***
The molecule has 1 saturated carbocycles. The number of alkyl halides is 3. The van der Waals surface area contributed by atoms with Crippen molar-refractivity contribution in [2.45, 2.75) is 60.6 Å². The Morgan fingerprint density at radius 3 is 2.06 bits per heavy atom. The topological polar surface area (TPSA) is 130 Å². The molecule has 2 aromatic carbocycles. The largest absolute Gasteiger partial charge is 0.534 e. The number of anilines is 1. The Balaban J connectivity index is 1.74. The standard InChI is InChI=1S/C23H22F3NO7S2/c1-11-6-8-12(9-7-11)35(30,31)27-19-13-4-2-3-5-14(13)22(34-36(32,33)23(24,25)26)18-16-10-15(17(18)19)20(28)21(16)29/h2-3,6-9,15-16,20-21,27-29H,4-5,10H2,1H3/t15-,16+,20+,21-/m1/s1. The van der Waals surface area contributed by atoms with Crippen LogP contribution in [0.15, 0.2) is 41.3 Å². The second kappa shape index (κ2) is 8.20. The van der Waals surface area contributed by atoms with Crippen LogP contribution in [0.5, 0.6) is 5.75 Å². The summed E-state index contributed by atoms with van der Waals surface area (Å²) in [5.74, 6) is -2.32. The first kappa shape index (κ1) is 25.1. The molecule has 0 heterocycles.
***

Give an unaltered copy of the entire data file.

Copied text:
The molecule has 1 saturated carbocycles. The number of alkyl halides is 3. The van der Waals surface area contributed by atoms with Crippen molar-refractivity contribution in [2.45, 2.75) is 60.6 Å². The Morgan fingerprint density at radius 3 is 2.06 bits per heavy atom. The topological polar surface area (TPSA) is 130 Å². The molecule has 2 aromatic carbocycles. The largest absolute Gasteiger partial charge is 0.534 e. The number of anilines is 1. The Balaban J connectivity index is 1.74. The standard InChI is InChI=1S/C23H22F3NO7S2/c1-11-6-8-12(9-7-11)35(30,31)27-19-13-4-2-3-5-14(13)22(34-36(32,33)23(24,25)26)18-16-10-15(17(18)19)20(28)21(16)29/h2-3,6-9,15-16,20-21,27-29H,4-5,10H2,1H3/t15-,16+,20+,21-/m1/s1. The van der Waals surface area contributed by atoms with Crippen LogP contribution in [0.15, 0.2) is 41.3 Å². The second kappa shape index (κ2) is 8.20. The van der Waals surface area contributed by atoms with Crippen LogP contribution in [0.5, 0.6) is 5.75 Å². The summed E-state index contributed by atoms with van der Waals surface area (Å²) in [5.74, 6) is -2.32. The first kappa shape index (κ1) is 25.1. The molecule has 0 heterocycles.